Some Christian nationalists have massaged this argument a bit. They concede that the attackers were Trump supporters but insist that their actions were somehow justified because, earlier in 2021, supporters of Black Lives Matter and other groups on the left protested in several American cities, usually peacefully, though sometimes clashing with police who often responded violently.
The argument has a few glaring faults: Most of us learned as children that two wrongs don’t make a right. And the street protests, as raucous as some of them were, didn’t involve an attempt to subvert American democracy.
Christian nationalists say Trump wasn’t to blame – he was: One thing should be crystal-clear about the assault on the Capitol: Trump bears much of the blame for it. Trump urged people to come to D.C. on Jan. 6, promising them a “wild” time. On the morning of the event, Trump gave an incendiary speech, repeating the lie that he had won the election and telling the crowd, “We’re going to walk down to the Capitol, and we’re going to cheer on our brave senators, and congressmen and women. We’re probably not going to be cheering so much for some of them, though … because you’ll never take back our country with weakness. You have to show strength, and you have to be strong. … So we’re going to the Capitol and fight like hell!”
Trump did not join the march on the Capitol. Instead, he returned to the White House and watched the chaos he had spawned unfold on television. For more than three hours, he ignored pleas to call off the mob. When Trump finally did issue a televised statement, it was long after the rioters had breached the Capitol, and it was tepid. He repeated the claim that the election had been stolen and told the insurrectionists to go home and “We love you. You’re very special.” (Several police officers are suing Trump over his role in inciting the violence.)
Christian nationalists say the assault wasn’t so bad – it was: Several Republicans have tried to argue that the insurrection, which millions of Americans watched unfold on television, wasn’t so bad. U.S. Rep. Andrew Clyde (R-Ga.) even compared the rioters to tourists. These “tourists” did $30 million in damage to the Capitol and in related costs, mauled approximately 1,000 police officers and threatened to murder several politicians including House Speaker Nancy Pelosi, Senate Majority-Leader-elect Charles Schumer (with antisemitic threats to that effect) and Vice President Mike Pence. Four people in the crowd died, and five police officers who were there died in the days and weeks afterward.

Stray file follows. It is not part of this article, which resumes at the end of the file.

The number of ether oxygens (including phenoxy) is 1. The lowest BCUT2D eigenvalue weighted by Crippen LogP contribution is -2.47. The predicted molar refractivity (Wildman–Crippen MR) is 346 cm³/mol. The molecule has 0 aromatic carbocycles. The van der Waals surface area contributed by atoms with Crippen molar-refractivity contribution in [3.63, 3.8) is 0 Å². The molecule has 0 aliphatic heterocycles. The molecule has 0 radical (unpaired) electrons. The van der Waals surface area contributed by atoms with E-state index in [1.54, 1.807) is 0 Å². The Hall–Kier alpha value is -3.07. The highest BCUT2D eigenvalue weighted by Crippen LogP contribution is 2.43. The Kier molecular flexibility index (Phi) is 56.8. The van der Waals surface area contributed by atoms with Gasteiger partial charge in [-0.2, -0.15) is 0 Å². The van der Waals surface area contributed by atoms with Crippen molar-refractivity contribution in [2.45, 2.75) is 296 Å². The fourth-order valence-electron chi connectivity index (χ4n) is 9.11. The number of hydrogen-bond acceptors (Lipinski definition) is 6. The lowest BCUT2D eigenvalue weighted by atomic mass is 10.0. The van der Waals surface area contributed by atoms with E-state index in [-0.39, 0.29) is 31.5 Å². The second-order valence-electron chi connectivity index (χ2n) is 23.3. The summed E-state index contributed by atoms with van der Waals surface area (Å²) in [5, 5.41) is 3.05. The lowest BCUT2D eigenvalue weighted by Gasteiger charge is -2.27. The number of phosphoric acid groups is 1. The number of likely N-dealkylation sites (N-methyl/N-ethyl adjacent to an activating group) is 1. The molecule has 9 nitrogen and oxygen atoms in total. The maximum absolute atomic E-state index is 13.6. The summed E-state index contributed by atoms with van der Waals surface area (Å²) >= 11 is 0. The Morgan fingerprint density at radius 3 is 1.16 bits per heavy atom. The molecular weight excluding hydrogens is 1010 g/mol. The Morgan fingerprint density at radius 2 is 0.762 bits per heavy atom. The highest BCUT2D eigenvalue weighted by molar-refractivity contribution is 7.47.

Christian nationalists assert that the insurrectionists were merely expressing their anger in a legal way – they were not: The members of the Jan. 6 mob were whipped into a frenzy by the Big Lie that Joe Biden had stolen the election from Trump; they reacted with violence and terrorism. In no way was this a lawful demonstration.
Groups with grievances come to Washington all the time to hold rallies, hear speeches, march and speak out. All these activities are protected by the First Amendment. If the Trump hordes had limited themselves to lawful actions, Jan. 6 would have been just another day. But they didn’t – they overran the Capitol, beat police officers, stole things, committed acts of vandalism and threatened lawmakers. That’s why 725 of them thus far have been charged with crimes that include assault with a deadly weapon, destroying private property (mainly cameras and other items that belonged to members of the media), entering restricted areas and possession of dangerous weapons. That’s why 165 rioters have already pleaded guilty.
The lies embraced by Christian nationalists, Fox News and others on the far right may sound confounding to anyone who lives in the real world. After all, we saw the Jan. 6 insurrection unfold on live TV. We know what happened. The evidence is clear.
But if the Trump years taught us anything, it’s that for millions of Americans, truth has become elastic – a thing that can be twisted into whatever shape one desires as long as it serves a partisan end.
Of course, such a twisted tangle isn’t truth at all – but that doesn’t mean Christian nationalists won’t embrace it. Our task on this somber anniversary is, frankly, to make Christian nationalists uncomfortable by reminding them, over and over, if need be, of what really happened, how their poisonous ideology helped bring it about and why all Americans of goodwill are determined to see that it is never repeated.
On the one-year anniversary of the grim event, Americans United President and CEO Rachel Laser issued a statement reminding Americans of the prominent role Christian nationalists played in the attempt to overturn the results of a democratic election.
“One year ago today, armed radicals determined to overthrow the results of a free and fair election assaulted our Capitol,” Laser said. “Many hoisted crosses and other religious symbols as they took their anti-democratic, Christian nationalist crusade to the heart of American democracy – and they came much too close to succeeding.
“Church-state separation is a foundational democratic principle: It ensures freedom and equality for every American,” she continued. “The adversaries of real religious freedom are the adversaries of democracy. On this somber anniversary, we at Americans United for Separation of Church and State recommit ourselves to the best values of our Founders. We invite all who cherish our country’s promise of freedom without favor and equality without exception to join us in fighting to uphold these values against the dangerous forces of religious and political extremism.”